But before we can discuss Christ’s claim, we must ask if we have a reliable witness of Christ’s claim. And here, I am specifically addressing the Gospels. The Gospels are accounts of Jesus’s life and works, and specifically about His death and resurrection. But in our modern world, there are many, if not the majority, of Biblical scholars who doubt that the Gospels are accurate accounts of the life of Jesus. And so, we must ask, are these accounts accurate?

First, the attack is made on the manuscripts themselves. The claim usually goes like this: we cannot trust the New Testament manuscripts because they have more variants in them than they have words. This is true. There are more variants than words, but that’s because we have an unbelievable amount of manuscripts. And since each manuscript is hand copied, you will find variants.

But this does not mean that we have no clue as to what is going on in the original texts. Many of the variants are simply misspellings or nonsense words. It would be like someone spelling the word dog as dawg. We all know what the right spelling is.

But there are other variants which are a little trickier. Let me pull an example from outside the Gospels. First Thessalonians 2:7 has one of the harder variants. There is a word that in some manuscripts reads hippoi. But in other manuscripts it reads nepioi. And yet in a third manuscript reads epioi. You hear how they sound the same? Here are their translations. The first one reads: we were horses (hippoi) among you. The second: we were gentle (nepioi) among you. The third: we were little children (epioi) among you. Obviously, it makes no sense for Paul and company to act like horses among the Thessalonians. So, we can dismiss that reading. But is it that they were gentle or little children? The answer is probably gentle because the context would point us in that direction. But even if it isn’t gentle, the image of little children is very close to the idea of gentle so that you practically arrive at the same interpretation.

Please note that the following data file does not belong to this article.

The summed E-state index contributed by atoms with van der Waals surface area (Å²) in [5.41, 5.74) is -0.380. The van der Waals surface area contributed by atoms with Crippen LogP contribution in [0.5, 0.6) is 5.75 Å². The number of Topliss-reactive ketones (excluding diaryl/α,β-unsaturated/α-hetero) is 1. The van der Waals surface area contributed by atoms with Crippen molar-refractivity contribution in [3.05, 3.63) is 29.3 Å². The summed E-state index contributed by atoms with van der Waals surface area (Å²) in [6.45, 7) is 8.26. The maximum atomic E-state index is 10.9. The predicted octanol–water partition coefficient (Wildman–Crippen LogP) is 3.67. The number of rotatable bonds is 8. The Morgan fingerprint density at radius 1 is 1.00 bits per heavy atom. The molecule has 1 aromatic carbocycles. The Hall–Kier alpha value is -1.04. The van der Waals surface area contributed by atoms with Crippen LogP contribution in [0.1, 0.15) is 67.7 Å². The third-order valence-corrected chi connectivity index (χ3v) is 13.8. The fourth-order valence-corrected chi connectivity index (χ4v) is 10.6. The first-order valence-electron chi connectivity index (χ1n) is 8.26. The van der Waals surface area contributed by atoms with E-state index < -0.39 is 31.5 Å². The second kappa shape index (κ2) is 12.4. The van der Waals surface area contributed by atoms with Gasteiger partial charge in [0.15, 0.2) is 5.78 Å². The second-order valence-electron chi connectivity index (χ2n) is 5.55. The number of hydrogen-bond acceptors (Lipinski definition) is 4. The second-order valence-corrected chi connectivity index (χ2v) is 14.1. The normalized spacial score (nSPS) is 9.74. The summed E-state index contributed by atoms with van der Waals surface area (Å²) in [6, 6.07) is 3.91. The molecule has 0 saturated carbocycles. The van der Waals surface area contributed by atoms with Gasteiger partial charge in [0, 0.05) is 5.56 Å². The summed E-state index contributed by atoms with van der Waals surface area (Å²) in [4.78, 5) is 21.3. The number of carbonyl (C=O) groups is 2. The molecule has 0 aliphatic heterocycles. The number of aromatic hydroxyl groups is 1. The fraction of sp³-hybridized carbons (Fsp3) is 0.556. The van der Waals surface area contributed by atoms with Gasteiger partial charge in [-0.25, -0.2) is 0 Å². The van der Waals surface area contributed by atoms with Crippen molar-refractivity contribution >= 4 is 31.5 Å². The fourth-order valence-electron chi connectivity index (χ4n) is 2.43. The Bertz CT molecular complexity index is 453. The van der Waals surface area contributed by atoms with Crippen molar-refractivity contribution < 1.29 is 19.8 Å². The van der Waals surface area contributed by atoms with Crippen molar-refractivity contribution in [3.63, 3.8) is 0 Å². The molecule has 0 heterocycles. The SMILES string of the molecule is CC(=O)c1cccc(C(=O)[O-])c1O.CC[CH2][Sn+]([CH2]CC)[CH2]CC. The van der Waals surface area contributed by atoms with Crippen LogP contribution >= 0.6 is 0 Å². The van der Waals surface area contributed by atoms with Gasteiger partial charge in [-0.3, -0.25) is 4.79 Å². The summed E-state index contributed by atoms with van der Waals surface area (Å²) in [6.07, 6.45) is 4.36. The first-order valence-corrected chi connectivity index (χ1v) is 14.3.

I’m not going to spend much more time with this, because it is not the intent of this message to discuss textual criticism. I bring up all this information to just make the point: we have the text. The number of variants does not challenge our understanding of the text at all. There are many other evidences too that indicate the reliability of the texts. The church fathers quote early and often from the Gospels. We have manuscripts that date within 100-200 years of the original (which is unparalleled for any other ancient document). We have a chain of command—that is, we know where the apostles were and who they left in charge after they died and who came after those people. The evidence is so good, that any scholar with the slightest bit of honesty is forced to admit that we have the first century documents. In the end, any scholar who implies that we have no clue what the original says is lying to you.

The second attack comes on the writers themselves. The charge is often made that between Jesus’s death around AD 30 and the writing of the Gospels around AD 60, the stories about Jesus were hopelessly exaggerated. People misremembered Jesus and invented new memories about Jesus. Then the Gospel writers came and wrote all this down uncritically and passed these things off as the truth. The scholars declare with the upmost certainty that there are no eyewitness accounts in the Gospels, but they are reports that a person heard from another person who heard from another person who knows someone who happened to see Jesus.